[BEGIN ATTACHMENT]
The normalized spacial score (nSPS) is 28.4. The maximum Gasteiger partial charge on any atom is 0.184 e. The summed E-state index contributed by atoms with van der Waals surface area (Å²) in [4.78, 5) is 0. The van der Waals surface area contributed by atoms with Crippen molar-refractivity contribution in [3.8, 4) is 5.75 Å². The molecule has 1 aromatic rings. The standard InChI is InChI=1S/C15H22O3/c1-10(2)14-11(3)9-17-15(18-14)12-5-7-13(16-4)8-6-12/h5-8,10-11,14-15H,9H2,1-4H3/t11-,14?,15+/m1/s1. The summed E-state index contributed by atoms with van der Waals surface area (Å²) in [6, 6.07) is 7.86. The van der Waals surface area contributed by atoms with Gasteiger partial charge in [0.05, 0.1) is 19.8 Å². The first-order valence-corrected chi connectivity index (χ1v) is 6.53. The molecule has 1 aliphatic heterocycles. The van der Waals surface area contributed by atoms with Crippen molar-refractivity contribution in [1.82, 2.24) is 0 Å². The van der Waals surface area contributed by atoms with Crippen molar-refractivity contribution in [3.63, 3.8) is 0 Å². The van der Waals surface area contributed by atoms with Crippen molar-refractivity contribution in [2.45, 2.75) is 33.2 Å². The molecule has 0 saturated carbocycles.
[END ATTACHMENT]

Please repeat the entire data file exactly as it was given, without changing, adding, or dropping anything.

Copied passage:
The normalized spacial score (nSPS) is 28.4. The maximum Gasteiger partial charge on any atom is 0.184 e. The summed E-state index contributed by atoms with van der Waals surface area (Å²) in [4.78, 5) is 0. The van der Waals surface area contributed by atoms with Crippen molar-refractivity contribution in [3.8, 4) is 5.75 Å². The molecule has 1 aromatic rings. The standard InChI is InChI=1S/C15H22O3/c1-10(2)14-11(3)9-17-15(18-14)12-5-7-13(16-4)8-6-12/h5-8,10-11,14-15H,9H2,1-4H3/t11-,14?,15+/m1/s1. The summed E-state index contributed by atoms with van der Waals surface area (Å²) in [6, 6.07) is 7.86. The van der Waals surface area contributed by atoms with Gasteiger partial charge in [0.05, 0.1) is 19.8 Å². The first-order valence-corrected chi connectivity index (χ1v) is 6.53. The molecule has 1 aliphatic heterocycles. The van der Waals surface area contributed by atoms with Crippen molar-refractivity contribution in [1.82, 2.24) is 0 Å². The van der Waals surface area contributed by atoms with Crippen molar-refractivity contribution in [3.63, 3.8) is 0 Å². The van der Waals surface area contributed by atoms with Crippen molar-refractivity contribution in [2.45, 2.75) is 33.2 Å². The molecule has 0 saturated carbocycles.